Here’s part one. And sadly I think there will need to be a part 3. Plus an additional post specifically on the whole Sharia law paranoia that’s gripped the imagination of the not-particularly-intelligent-or-imaginative. The whole thing is so long, and the arguments against Islam addressed so baseless, that you may very well want to wait until part three is ready, but I had to write this to get it down before moving on to more compelling arguments. It might be useful background at points for someone interested in but not fully engaged in arguments about secularism, secularization, and religions in the public sphere.
So here goes.
Secularism is a product of social developments in Protestant Europe and the political thinking that prodded and was prodded by them. At first a way for competing Christian persuasions to get along, it became an integral component to modernization, liberalization, and the development of the individual self as the primary arena of moral conflict and suasion, and it never quite lost its mooring in the Protestant ethics of individual choice and progress toward perfection. It is this vaporous religious substance trailing secularism that allows Robert Bellah to diagnose the presence in American civic life the persistence of an attenuated Protestantism that he calls America’s “civil religion” and that remains in the public sphere, for good or for ill, in subtle tension with our Constitutional tradition of resisting any appearance of the establishment of an official state religion.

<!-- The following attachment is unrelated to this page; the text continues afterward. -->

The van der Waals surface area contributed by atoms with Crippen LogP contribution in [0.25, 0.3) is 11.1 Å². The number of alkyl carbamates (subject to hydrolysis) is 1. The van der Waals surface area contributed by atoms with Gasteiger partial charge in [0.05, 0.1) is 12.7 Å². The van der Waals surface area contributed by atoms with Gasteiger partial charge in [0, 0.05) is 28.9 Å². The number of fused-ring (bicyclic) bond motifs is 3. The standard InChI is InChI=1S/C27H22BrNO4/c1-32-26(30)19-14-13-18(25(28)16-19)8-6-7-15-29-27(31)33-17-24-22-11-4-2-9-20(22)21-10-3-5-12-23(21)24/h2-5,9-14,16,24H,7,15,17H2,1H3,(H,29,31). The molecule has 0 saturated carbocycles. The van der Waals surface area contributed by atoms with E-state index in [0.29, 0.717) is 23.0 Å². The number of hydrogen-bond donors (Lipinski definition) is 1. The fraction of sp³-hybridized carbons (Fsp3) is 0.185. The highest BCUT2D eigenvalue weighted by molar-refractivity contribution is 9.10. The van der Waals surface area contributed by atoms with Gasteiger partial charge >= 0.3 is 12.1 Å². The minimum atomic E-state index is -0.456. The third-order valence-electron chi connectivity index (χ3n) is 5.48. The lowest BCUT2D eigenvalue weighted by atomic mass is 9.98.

In the non-Western world, a key question for some time after the ebb of colonialism has been whether secularism is irredeemably a Western phenomenon – requiring too much of a Protestant worldview and ethic to be adaptable to other contexts – or whether its principles have become sufficiently general and universal that they might prove beneficial to all societies. My personal feeling is more the latter than the former, but I’m not going to get into that now. Instead I want to examine the recent liveliness of the other side of the question. One of the unexpected if now unremarkable consequences of the ebb of colonialism is the thorough cosmopolitanism of the West. And this is no longer a purely urban phenomenon, though it is certainly most concentrated and relatively problem-free in more urban areas. The question being asked now, in a variety of registers and with a various sophistication, is whether secularism can accommodate the non-Protestant.
Well, yes, of course it can. The two major problems for American secularism have been Catholicism and Judaism, and we seem to have reached a point where despite occasional difficulties, Jews and Catholics are largely considered citizens without much suspicion that the Catholic is under the authority of the foreign power of the Vatican or that the Jew places ethnicity higher than civic authority. But these religions were well in place in the Western world before our colonial adventures. What’s prompting the question now is the realization that Islam is a presence in American communities and the perception of Islam elsewhere as a geopolitical problem for the project of secularization. So is Islam here in America a threat to our secularism?